CDC developed to stop teen dating violence before it starts.It focuses on 11-14 year olds and includes multiple prevention components for individuals, peers, families, schools, and neighborhoods.Teens often think some behaviors, like teasing and name-calling, are a “normal” part of a relationship—but these behaviors can become abusive and develop into serious forms of violence.However, many teens do not report unhealthy behaviors because they are afraid to tell family and friends.CDC’s Division of Violence Prevention is leading the initiative, Dating Matters®: Strategies to Promote Healthy Teen Relationships.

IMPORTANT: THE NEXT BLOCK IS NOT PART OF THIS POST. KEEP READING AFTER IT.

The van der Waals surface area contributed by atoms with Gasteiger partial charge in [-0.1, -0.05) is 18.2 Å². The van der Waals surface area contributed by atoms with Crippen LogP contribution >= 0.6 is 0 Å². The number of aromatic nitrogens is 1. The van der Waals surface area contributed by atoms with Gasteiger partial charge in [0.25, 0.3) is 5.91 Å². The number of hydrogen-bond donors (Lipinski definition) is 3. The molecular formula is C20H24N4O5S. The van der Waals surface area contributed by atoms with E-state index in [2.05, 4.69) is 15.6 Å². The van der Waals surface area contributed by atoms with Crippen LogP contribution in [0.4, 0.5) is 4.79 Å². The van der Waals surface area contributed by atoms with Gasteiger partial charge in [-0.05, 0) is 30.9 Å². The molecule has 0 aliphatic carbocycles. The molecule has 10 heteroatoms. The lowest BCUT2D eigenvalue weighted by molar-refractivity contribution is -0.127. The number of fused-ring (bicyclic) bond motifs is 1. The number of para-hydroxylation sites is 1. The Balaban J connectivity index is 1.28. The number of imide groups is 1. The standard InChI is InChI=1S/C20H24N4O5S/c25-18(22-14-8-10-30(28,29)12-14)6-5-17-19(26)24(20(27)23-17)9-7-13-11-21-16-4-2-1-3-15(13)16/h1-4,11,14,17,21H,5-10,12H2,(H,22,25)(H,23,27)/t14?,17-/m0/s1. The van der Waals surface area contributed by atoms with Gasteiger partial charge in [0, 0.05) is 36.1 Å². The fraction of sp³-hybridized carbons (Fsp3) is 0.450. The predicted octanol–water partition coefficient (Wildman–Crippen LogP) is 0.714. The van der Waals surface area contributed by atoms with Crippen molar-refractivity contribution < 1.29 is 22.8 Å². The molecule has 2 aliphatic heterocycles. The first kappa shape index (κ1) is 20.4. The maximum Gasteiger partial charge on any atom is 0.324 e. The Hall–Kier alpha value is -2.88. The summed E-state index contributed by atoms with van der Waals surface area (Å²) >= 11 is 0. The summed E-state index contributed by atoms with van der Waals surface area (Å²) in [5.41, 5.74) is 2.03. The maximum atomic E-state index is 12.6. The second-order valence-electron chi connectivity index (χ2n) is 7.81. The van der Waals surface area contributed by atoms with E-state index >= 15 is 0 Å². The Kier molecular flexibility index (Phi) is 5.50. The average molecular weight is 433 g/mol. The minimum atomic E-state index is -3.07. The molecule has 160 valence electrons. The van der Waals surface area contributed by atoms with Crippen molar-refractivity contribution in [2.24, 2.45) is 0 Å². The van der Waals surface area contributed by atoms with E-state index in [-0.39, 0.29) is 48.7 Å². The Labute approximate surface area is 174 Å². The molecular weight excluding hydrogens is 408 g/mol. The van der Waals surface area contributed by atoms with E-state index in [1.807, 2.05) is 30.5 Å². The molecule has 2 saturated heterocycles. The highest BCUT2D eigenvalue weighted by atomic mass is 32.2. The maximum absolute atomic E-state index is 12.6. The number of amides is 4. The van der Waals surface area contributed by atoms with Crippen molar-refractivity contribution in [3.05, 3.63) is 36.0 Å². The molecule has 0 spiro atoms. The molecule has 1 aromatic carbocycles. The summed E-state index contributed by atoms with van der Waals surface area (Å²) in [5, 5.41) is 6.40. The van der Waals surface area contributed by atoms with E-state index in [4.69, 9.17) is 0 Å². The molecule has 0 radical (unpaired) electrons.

February is Teen Dating Violence Awareness and Prevention Month.
Violence in an adolescent relationship sets the stage for problems in future relationships, including intimate partner violence and sexual violence perpetration and/or victimization throughout life.
For instance, youth who are victims of dating violence in high school are at higher risk for victimization during college.
Teen dating violence can be physical, emotional, or sexual, and includes stalking.
It can occur in person or electronically, which includes texting, social media, and other online applications.